Us­ing es­sen­tial oils IN CLEAN­ING

Es­sen­tial oils are widely used in aromatherapy, but they make an ex­cel­lent ad­di­tion to clean­ing prod­ucts and sani­tis­ers too.

Herbs & Superfoods - - Using Herbs In The Home -

Es­sen­tial oils are one of the best nat­u­rally an­tibac­te­rial op­tions for home­made clean­ing prod­ucts and can be used to sani­tise your kitchen and bath­room. Stud­ies have also shown that they can halt air­borne mi­crobes, which are eas­ily spread by cough­ing, sneez­ing, even talk­ing or turn­ing the pages of books. A trial at Wythen­shawe Hos­pi­tal Burns Unit in the UK found that us­ing a va­por­iser to dif­fuse a blend of oils (clove, cin­na­mon bark, eu­ca­lyp­tus and rose­mary) into the air com­bated cer­tain bac­te­ria, in­clud­ing MRSA, a con­ta­gious and an­tibi­otic-re­sis­tant staph bac­te­ria. In the nine-month study, in-air bac­te­ria di­min­ished by more than 90 per cent.

An­other study looked at gera­nium and lemon­grass oils, and their an­tibac­te­rial ac­tiv­i­ties against MRSA and other an­tibi­otic-re­sis­tant su­per­bugs. The oils were dif­fused in an office sit­u­a­tion, and af­ter 15 hours of use, these germs had been re­duced by 89 per cent.

You can use dif­fusers at home, of course, but don’t con­fuse a dif­fuser with an oil burner. An oil burner heats the oil, which can dam­age or al­ter the oil’s prop­er­ties. A dif­fuser is a spe­cial pump de­signed to dis­pense es­sen­tial oils into the air with­out harm­ing their prop­er­ties. Fol­low the man­u­fac­turer’s in­struc­tions as to how much oil to place in your dif­fuser.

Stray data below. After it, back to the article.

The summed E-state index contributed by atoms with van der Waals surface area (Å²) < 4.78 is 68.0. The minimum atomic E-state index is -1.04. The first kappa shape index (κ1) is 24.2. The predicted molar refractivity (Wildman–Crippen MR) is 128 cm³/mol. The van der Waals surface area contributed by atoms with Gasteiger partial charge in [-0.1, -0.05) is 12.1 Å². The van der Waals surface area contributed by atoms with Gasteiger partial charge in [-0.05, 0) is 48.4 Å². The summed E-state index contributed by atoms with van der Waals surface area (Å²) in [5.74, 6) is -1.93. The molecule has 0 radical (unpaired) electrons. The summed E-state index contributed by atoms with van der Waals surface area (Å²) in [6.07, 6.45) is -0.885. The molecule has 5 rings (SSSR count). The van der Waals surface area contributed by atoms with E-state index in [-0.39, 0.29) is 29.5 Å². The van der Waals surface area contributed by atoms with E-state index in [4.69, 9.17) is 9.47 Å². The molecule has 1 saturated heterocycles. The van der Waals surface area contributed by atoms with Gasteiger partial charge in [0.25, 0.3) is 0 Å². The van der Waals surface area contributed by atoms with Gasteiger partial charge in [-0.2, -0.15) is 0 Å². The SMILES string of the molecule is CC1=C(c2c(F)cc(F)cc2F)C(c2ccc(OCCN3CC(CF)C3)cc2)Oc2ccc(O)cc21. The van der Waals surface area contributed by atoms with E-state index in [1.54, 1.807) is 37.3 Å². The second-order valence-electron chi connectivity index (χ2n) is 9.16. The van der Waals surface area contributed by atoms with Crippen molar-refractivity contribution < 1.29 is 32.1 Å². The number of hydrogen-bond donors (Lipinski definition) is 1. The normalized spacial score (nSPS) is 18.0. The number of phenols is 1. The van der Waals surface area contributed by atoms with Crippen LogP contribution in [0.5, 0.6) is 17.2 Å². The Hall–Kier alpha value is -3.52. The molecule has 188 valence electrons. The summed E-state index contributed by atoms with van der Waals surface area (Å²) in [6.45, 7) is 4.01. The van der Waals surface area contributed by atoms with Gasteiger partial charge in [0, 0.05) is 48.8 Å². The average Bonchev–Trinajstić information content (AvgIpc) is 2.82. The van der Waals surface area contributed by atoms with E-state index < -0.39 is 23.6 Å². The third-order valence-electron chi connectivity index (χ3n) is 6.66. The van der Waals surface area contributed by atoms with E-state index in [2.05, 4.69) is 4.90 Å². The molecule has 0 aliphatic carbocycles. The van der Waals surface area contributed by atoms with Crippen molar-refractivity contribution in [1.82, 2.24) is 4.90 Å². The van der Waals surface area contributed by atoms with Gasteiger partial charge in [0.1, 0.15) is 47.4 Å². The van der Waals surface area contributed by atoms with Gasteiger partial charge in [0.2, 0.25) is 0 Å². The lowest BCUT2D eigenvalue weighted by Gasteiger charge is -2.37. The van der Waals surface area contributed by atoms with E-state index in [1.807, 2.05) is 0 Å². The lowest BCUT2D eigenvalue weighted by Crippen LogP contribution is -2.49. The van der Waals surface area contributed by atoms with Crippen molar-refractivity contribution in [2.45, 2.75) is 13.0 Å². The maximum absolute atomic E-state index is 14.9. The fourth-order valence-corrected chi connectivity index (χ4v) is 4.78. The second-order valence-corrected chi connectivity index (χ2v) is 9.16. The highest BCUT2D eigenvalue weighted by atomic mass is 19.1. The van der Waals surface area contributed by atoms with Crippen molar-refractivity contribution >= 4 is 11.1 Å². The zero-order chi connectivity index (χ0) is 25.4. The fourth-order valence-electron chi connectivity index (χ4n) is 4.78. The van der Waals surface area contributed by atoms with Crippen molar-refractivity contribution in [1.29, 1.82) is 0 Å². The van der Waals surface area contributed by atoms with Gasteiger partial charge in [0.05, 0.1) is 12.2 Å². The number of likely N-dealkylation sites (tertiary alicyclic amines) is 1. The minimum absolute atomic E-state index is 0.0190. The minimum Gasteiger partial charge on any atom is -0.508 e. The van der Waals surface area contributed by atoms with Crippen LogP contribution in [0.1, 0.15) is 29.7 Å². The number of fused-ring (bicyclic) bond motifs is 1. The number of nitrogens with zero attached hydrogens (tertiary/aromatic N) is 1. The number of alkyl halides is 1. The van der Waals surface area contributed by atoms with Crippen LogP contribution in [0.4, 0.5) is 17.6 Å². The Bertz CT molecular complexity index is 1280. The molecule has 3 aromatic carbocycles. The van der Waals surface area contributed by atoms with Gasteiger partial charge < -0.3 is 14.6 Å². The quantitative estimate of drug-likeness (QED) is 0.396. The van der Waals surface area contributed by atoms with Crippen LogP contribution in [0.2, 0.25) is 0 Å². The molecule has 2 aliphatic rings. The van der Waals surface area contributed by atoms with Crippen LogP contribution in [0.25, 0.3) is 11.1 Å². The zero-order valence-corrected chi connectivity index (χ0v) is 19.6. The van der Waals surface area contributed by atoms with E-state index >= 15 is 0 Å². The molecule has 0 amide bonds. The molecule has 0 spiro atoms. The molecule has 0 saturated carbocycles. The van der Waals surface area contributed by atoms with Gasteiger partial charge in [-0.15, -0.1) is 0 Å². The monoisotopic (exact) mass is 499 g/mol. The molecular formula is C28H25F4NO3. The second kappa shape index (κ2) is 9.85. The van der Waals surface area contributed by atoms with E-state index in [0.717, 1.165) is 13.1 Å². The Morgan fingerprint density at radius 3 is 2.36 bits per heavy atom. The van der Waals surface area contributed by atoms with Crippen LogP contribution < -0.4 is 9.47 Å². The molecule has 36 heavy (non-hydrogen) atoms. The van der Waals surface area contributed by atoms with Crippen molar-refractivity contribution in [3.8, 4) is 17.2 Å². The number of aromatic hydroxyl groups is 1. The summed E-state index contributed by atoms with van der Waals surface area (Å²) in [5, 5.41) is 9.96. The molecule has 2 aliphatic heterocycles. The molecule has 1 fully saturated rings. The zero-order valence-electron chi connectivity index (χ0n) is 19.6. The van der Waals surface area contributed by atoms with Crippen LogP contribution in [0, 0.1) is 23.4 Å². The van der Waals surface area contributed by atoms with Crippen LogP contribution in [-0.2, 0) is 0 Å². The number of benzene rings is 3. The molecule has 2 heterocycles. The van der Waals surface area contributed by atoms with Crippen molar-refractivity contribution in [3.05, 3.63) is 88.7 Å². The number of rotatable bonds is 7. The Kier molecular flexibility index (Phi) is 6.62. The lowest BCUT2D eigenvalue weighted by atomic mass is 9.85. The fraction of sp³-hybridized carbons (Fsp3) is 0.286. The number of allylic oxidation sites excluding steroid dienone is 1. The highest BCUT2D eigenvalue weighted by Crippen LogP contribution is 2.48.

As well as halt­ing air­borne mi­crobes, you might want to con­sider us­ing es­sen­tial oils in your laun­dry, for clean­ing coun­ter­tops and for sani­tis­ing floors. But remember that nat­u­ral does not nec­es­sar­ily equal gen­tle. Even plant prod­ucts can be toxic. Just one drop of pep­per­mint oil is as po­tent as 30 cups of pep­per­mint tea, and the cit­ric acid in citrus oils can be highly al­ler­genic. Undi­luted es­sen­tial oils that come in con­tact with the skin can cause ir­ri­ta­tion or al­ler­gic re­ac­tions. Take the same pre­cau­tions you would for other herbal uses, such as skin prod­ucts, when mak­ing any home­made herbal clean­ing prod­ucts.

Over time, es­sen­tial oils break down plas­tic, so clean­ing prod­ucts that con­tain es­sen­tial oils are best stored in glass con­tain­ers un­less it’s for short-term stor­age. Choose con­tain­ers with dark glass to help pro­tect the oils from ex­po­sure to light, which causes de­te­ri­o­ra­tion. Store your bot­tles in a dark, cool place.

In gen­eral, it’s not rec­om­mended to keep es­sen­tial oils for more than three years, af­ter which ox­i­da­tion may oc­cur, which can lead to the for­ma­tion of al­ler­gens that cause ad­verse re­ac­tions. There are some ex­cep­tions to this: patchouli, san­dal­wood and ve­tiver ac­tu­ally improve with age.

Make sure you use 100 per cent pure es­sen­tial oils rather than fra­grant oils; the lat­ter is syn­thetic and does not con­tain the same ben­e­fits as pure es­sen­tial oil.

Sim­ple DIY cleaner

For a su­per quick cleaner, mix 10 drops lemon­grass, sweet orange, berg­amot, pep­per­mint, oregano, thyme or tea tree es­sen­tial oil, or a mix of these, with 2 cups of warm water and use to clean sinks and bath­room sur­faces. For ex­tra clean­ing oomph, add ¼ cup wash­ing soda to the mix. You can also soak your clean­ing cloths in this mix each day to dis­in­fect them.

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